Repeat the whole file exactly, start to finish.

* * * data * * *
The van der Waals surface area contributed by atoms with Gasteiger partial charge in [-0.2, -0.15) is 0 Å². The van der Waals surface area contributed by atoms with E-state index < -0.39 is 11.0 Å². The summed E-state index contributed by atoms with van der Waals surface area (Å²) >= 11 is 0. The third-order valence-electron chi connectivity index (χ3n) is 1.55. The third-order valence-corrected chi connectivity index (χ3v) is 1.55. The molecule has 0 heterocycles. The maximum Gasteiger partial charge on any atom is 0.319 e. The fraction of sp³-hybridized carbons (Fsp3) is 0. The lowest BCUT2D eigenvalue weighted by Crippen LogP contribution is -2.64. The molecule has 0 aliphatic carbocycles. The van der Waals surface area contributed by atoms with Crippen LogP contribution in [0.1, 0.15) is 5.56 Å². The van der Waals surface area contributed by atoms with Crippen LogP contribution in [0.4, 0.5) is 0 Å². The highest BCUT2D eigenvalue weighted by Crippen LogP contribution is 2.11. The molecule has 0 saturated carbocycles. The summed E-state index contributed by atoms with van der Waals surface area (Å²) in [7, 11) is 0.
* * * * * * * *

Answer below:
The van der Waals surface area contributed by atoms with Gasteiger partial charge in [-0.2, -0.15) is 0 Å². The van der Waals surface area contributed by atoms with E-state index < -0.39 is 11.0 Å². The summed E-state index contributed by atoms with van der Waals surface area (Å²) >= 11 is 0. The third-order valence-electron chi connectivity index (χ3n) is 1.55. The third-order valence-corrected chi connectivity index (χ3v) is 1.55. The molecule has 0 heterocycles. The maximum Gasteiger partial charge on any atom is 0.319 e. The fraction of sp³-hybridized carbons (Fsp3) is 0. The lowest BCUT2D eigenvalue weighted by Crippen LogP contribution is -2.64. The molecule has 0 aliphatic carbocycles. The van der Waals surface area contributed by atoms with Crippen LogP contribution in [0.1, 0.15) is 5.56 Å². The van der Waals surface area contributed by atoms with Crippen LogP contribution in [0.4, 0.5) is 0 Å². The highest BCUT2D eigenvalue weighted by Crippen LogP contribution is 2.11. The molecule has 0 saturated carbocycles. The summed E-state index contributed by atoms with van der Waals surface area (Å²) in [7, 11) is 0.